var fruit = new [] { "apples", "oranges", "bananas", "pears" };
fruit.Select(f => f.Length).ToList();
new HashSet<int>(fruit.Select(f => f.Length));
fruit.ToDictionary(f => f, f => f.Length);


Python generators are essentially the same concept as a C# method that returns an IEnumerable<T>. In fact, the syntax for creating them is very similar – you just need to use the yield keyword. Here’s a generator function that returns the names of my children:

def generateChildren():
    yield "Ben"
    yield "Lily"
    yield "Joel"
    yield "Sam"
    yield "Annie"

And here’s the same thing in C#:

public IEnumerable<string> GenerateChildren() 
    yield return "Ben";
    yield return "Lily";
    yield return "Joel";
    yield return "Sam";
    yield return "Annie";

Like with C#, Python generators uses lazy evaluation. This means that they could return infinite sequences. And it also means that it is not until we actually evaluate them that we will get any errors. This code example:

def generateNumbers():
    yield 2/2
    yield 3/1
    yield 4/0 # will cause a ZeroDivisionError
    yield 5/-1

numbersGenerator = generateNumbers()
print("Numbers Generator", numbersGenerator)
    numbers = [n for n in numbersGenerator]
    print("Numbers", numbers)
except ZeroDivisionError:

Generates the following output:

Numbers Generator <generator object 
    generateNumbers at 0x0000000002ADD4C8>

Python provides a method called “next” that allows you to step through the outputs from a generator one by one. Let’s try that with our children generator function:

>>> children = generateChildren()
>>> next(children)
>>> next(children)
>>> next(children)
>>> next(children)
>>> next(children)
>>> next(children)
Traceback (most recent call last):
  File "<stdin>", line 1, in <module>

You’ll notice that calling next after we have reached the end gives us a StopIteration exception. C#’s closest equivalent to the Python next function is getting the enumerator and stepping through with MoveNext:

var children = GenerateChildren().GetEnumerator();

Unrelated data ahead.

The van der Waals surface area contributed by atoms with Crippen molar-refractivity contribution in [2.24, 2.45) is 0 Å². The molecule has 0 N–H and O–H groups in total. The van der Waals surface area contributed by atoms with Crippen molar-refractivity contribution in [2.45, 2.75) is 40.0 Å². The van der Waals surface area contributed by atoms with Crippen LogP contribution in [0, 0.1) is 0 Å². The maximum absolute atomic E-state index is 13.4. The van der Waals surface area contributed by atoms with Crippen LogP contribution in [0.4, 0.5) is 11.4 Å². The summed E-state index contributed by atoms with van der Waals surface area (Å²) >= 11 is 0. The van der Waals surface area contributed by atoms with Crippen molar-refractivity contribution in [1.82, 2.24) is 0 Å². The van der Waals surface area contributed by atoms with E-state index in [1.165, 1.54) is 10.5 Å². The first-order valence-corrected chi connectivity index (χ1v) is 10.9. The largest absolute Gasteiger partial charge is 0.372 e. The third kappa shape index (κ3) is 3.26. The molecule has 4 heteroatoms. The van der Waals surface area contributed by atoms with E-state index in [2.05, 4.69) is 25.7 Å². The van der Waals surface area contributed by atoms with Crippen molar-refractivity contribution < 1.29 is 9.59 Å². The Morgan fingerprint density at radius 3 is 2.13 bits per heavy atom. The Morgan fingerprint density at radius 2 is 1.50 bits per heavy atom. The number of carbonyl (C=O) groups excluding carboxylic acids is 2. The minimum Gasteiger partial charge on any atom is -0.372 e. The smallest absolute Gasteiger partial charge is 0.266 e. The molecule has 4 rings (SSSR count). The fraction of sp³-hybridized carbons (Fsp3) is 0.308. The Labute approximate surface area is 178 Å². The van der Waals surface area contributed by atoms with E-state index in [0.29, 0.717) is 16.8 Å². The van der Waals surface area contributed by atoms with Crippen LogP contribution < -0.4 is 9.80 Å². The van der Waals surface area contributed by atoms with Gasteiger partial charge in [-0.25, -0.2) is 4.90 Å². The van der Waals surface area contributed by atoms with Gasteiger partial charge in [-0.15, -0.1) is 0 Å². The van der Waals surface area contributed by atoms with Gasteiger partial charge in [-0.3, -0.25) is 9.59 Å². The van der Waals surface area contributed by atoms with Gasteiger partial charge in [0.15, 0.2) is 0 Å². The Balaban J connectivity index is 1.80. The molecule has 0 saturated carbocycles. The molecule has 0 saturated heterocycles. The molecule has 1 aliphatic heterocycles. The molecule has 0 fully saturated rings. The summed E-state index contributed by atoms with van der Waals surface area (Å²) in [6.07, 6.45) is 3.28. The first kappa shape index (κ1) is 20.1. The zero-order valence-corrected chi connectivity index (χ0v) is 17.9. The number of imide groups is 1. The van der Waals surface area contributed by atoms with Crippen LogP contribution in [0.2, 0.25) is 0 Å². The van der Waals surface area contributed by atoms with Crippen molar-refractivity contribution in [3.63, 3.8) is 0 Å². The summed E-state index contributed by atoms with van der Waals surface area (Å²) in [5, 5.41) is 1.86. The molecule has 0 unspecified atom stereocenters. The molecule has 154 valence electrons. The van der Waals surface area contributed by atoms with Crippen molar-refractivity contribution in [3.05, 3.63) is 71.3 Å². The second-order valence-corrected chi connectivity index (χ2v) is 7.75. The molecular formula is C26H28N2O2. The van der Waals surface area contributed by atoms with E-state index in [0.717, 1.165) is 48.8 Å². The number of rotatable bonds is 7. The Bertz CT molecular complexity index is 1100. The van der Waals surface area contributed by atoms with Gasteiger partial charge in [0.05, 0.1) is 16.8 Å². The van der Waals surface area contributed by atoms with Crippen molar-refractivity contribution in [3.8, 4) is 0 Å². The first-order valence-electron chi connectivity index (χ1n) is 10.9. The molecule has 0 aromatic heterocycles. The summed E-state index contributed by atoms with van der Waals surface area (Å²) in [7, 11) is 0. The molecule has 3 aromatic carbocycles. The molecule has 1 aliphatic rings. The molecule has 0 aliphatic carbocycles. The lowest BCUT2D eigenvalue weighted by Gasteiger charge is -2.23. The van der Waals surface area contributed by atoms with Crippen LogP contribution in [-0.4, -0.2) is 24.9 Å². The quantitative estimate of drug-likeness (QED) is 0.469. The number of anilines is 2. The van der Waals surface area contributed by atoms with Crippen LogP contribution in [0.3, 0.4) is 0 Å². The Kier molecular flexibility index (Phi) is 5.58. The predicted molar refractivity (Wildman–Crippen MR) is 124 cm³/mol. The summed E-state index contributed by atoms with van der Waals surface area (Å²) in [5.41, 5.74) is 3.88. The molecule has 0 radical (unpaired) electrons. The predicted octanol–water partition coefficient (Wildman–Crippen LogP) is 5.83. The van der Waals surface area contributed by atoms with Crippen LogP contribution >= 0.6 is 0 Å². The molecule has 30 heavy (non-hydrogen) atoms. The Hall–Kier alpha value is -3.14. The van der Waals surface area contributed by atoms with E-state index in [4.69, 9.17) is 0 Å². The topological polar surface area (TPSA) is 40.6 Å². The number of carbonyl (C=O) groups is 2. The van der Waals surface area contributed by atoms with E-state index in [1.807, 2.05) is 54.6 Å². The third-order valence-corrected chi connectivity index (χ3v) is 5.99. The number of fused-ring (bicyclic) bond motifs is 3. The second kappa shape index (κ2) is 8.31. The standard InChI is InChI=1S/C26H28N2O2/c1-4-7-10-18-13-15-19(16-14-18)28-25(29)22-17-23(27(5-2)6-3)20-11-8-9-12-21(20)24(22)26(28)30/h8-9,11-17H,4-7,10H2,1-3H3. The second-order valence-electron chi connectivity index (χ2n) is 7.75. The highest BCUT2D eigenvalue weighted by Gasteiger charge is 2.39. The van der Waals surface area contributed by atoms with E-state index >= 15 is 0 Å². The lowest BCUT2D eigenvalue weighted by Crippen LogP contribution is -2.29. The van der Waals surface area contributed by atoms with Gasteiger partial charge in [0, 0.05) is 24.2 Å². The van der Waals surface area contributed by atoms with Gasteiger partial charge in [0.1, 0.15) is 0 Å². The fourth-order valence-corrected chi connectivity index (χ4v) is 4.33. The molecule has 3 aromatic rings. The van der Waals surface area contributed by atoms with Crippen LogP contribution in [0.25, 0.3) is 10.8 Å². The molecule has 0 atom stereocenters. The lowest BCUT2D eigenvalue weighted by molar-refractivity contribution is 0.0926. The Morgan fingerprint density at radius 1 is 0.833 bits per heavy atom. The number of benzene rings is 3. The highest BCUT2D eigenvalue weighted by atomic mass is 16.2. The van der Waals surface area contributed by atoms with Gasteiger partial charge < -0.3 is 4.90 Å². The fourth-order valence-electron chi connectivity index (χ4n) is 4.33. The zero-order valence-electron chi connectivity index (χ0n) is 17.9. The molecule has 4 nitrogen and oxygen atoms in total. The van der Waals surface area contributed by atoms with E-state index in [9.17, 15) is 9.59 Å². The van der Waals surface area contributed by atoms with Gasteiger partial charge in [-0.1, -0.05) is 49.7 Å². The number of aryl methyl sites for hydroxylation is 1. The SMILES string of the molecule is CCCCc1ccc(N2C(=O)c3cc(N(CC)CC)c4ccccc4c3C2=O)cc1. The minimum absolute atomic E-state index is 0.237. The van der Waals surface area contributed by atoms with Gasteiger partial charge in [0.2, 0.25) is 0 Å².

This produces the following output (the last item is repeated because we didn’t check the return code of MoveNext which indicates whether we reached the end of the enumeration).


In practice in C# it is fairly rare to use the enumerator directly. When you have an IEnumerable<T> you typically use it in a foreach loop or with some of the LINQ extension methods.

The Python list comprehension syntax also allows us to create new generators from existing generators. For example:

>>> (x*x for x in range(10))
<generator object <genexpr> at 0x0000000002ADD750>

This allows you to compose complex generators out of simple statements, creating a pipeline very much like you can with chained LINQ extension methods.


As you can see, Python list comprehensions and generators provide the same power that you are used to with C# and LINQ, and with a syntax that is more compact in most cases. Look out for a follow-up post shortly where I will demonstrate how many of the standard LINQ extension methods such as Any, All, Max, Min, Take, Skip, TakeWhile, GroupBy, First, FirstOrDefault, and OrderBy can be achieved in Python.

Want to learn more about LINQ? Be sure to check out my Pluralsight course LINQ Best Practices.


Comment by Dan

One thing missing from .Net that Python has is a generator's send method ( It allows you to write values back into the method at the point you yielded. It's a bit less useful in statically typed languages since you have to decide between being able to send in one type or losing out on some compile time checking.

Comment by Mark H

@Dan, cool, I haven't used that before. I'll have a play with it